Anyway I hope you and your loved ones had a great Christmas break and New Year. My posting schedule will be fortnightly again this year (although I want to sneak in a review of this most beautiful book that I have been relishing over summer next week….). I look forward to hearing from you if you have any zero waste challenges or tips for me.

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Zero waste – a slow journey to reducing our contribution to landfill

IMG_3258For some time I have been admiring this minimalist home – it’s sleek, completely uncluttered and uncomplicated. It just looks relaxing. Relaxed people must live in it. And of course it has become my dream to live in such a house. Until I tried it. Let me tell you about our zero waste journey.

Bea Johnson is an environment activist, first tackling her own domestic waste, and then inspiring domestic waste reduction around the world. It started with her own journey, then a blog and ultimately a book, which I purchased a few months ago.

The key principles are this:

  • Refuse what you do not need
  • Reduce what you do need
  • Reuse what you do use
  • Recycle what you cannot reuse
  • Rot what you do use

The Johnson family produce a small jar of rubbish that goes to landfill every year. It’s astonishing, isn’t it. A family of four living in the US. THEY DON’T HAVE A BIN. Digest that for a bit.

The crazy thing is that I thought we were doing awfully well as our family of seven to have two recycling bins and a small bin that goes to landfill. Every week. Every week, our family produces such a considerable amount of waste that goes to landfill and masses of recycling.

And I thought we were doing so well, because our recycling bins were double the size of our landfill bin, until I saw this other YouTube clip produced by a really fun and smart environmental scientist that tells me how much oil and carbon that my recycling produces. Sigh. Recycling has become good, but not quite good enough.

So, about eight weeks ago, I embarked on getting our house to a zero waste stage. What I learned I this journey, is that it is actually incredibly admirable to aspire to a zero waste lifestyle….. and the journey to get there can be quite stressful. Over the next few posts I will write about our experience, and how (spoiler alert) we have opted to strive for a low waste household, rather than a zero waste one. I’m quite happy with this realistic compromise.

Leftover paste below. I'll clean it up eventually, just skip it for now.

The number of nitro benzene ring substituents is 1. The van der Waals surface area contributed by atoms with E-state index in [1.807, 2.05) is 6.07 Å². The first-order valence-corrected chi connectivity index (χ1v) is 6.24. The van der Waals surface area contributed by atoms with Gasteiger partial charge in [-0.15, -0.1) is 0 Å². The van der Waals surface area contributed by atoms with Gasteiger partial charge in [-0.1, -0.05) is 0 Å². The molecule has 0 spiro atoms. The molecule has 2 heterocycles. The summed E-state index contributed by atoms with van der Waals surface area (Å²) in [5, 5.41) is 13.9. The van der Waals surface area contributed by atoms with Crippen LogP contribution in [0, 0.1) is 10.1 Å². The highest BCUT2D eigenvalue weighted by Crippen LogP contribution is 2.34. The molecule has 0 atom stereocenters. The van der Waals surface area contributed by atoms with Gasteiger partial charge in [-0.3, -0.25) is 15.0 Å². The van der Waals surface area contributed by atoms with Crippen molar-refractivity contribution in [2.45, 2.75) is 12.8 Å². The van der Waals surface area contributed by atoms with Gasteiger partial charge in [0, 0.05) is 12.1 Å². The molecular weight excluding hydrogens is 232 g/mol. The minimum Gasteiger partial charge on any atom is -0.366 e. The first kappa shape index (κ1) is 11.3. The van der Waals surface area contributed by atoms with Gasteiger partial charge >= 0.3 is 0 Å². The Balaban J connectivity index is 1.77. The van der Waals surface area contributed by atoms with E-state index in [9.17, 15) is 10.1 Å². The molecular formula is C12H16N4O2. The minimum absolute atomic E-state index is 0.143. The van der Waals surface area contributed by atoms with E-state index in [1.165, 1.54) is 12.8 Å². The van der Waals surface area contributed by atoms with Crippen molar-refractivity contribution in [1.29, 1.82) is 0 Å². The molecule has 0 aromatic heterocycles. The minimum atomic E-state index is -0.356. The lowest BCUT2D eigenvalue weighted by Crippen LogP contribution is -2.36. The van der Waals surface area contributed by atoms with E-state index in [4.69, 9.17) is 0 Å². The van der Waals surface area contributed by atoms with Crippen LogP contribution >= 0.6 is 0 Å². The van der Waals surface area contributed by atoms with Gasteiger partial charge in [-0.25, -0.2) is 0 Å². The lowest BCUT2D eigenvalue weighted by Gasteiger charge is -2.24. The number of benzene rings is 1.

One thing I found about Bea’s incredible bible on how to get to a Zero Waste home, is that it skips over the getting to zero part quite quickly. I thought I would share with you how we got to our alternative proposition.

And because it is that time of the year, I hope you all have a wonderful break and spend quality, slow time with your loved ones. Take care and see you in 2016.

Part 5: Retirement planning (or for younger people – financial independence planning!)

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Last financial post for a little while. Well – just for a few weeks…

This week I’m thinking about retirement. I’m really thinking about it because I am having a little mid-life retirement right now, and I’m on the other side of forty.

A couple of things have happened to spur me into action to think about retirement planning at the wee age of 42.

  1. When I was on the treadmill of full time work, I had no idea of how much money I was aiming for, to save for our retirement. If you find yourself in a job that doesn’t thrill you each day, this question about how much money you need in retirement comes into sharper focus (when can you get the hell out of your work place).
  2. At 42, I also had more of an idea of the type of lifestyle I want to live in the second half of my life. And for us, the second half of our lives is less about career and more about fulfilment. It’s less about keeping up with the soccer mums and more about spending time with my family. Being clear on the type of life we want to live means that I can be more realistic about what living expenses I will need